Cancer is a disease of the cells and occurs when abnormal cells grow in an uncontrolled way, and a cure is yet to be discovered.
June is Bowel Cancer Awareness Month, a chance to put a spotlight on one of Australia’s deadliest cancers.
Health Concierge is a Medibank program offering support to Medibank hospital members before, during, or after a hospital stay or procedure.
Health Concierge Specialist Kylie Rowles was Medibank’s first cancer specialist within the program.
“When Health Concierge expanded into the cancer sector, there was a need for someone with a clinical background, which I do, to be a part of it. Bowel cancer is one of our biggest cohorts and speaking with members who are going through it is extremely eye-opening,” Kylie says.
“The hardest calls are with those members who have cancer and have also lost a loved one to the disease. They’ve been there when others have suffered, and they wonder if they will have the same experience.”
Bowel cancer is the second most common cause of cancer-related deaths in Australia, after lung cancer. Nearly 17,000 people are diagnosed with bowel cancer each year.
The symptoms of bowel cancer and its severity differ for each person. Kylie says it’s about being aware of your body and being conscious of any significant changes.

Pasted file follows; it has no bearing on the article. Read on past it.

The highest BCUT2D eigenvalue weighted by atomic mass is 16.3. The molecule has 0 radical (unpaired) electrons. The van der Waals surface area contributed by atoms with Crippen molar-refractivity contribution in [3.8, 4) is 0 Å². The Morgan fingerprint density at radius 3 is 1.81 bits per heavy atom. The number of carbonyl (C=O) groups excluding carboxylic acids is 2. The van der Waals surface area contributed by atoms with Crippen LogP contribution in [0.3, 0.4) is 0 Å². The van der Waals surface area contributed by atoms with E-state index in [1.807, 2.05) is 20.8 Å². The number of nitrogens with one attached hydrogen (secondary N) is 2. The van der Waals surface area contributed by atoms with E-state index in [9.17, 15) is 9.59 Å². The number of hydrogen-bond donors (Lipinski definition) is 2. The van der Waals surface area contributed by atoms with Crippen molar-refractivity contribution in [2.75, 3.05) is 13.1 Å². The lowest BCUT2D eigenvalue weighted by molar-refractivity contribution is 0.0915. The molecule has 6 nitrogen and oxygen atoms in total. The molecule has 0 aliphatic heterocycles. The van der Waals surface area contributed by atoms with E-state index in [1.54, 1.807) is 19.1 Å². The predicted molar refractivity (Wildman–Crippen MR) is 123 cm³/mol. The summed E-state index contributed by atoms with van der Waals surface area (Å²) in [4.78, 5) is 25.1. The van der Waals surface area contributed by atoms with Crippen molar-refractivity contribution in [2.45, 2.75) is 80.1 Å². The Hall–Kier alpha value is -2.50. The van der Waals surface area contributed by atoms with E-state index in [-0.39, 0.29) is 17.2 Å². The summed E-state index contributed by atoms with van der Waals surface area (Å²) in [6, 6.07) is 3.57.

“Some people get polyps, which can be malignant or benign. Polyps are little growths in the bowel and those who have them may end up undergoing colonoscopies every couple of years to ensure these have not developed into anything more serious,” she explains.
“The most important test is the Faecal Occult Blood Test (FOBT), which helps in the detection of bowel cancer. It’s not pleasant to do but having to potentially experience cancer and the treatments could be much worse.”
Prevention, she adds, is also key. Bowel cancer can be prevented if you are proactive about your health and screen regularly. If detected early, up to 90% of bowel cancers can be successfully treated. Fewer than 40% of bowel cancers are detected at an early stage when the likelihood of remaining cancer-free is high.
“Ways in which we can reduce our risk, include maintaining a healthy weight, adhering to dietary guidelines for red meat intake, minimising processed meat intake, smoking cessation, and reducing alcohol consumption.”
As a Health Concierge Specialist, Kylie provides support and guidance to those needing some direction.
“The main thing we do for our members is to listen to them and their situations and point them in the right direction where they can receive further information. Most people, deep down, know what they have to do but aren’t confident enough to do it. Our conversations give them the push they need.”
For Kylie, the biggest challenge in her role is being empathetic, without having experienced first-hand what the people she speaks to are experiencing. This, she says, is also a good thing as she doesn’t ever go down the route of telling members how they should be feeling or handling their situation.
When she is asked what she finds the most rewarding aspect of being a part of Health Concierge, she says it’s simply being able to listen. “Being the person, someone is comfortable enough to open up to is a privilege. It’s a nice feeling to be able to provide support to those who need it. They’re often very appreciative that someone, a stranger, has taken the time to be by their side during their journey. That, to me, is the most rewarding.”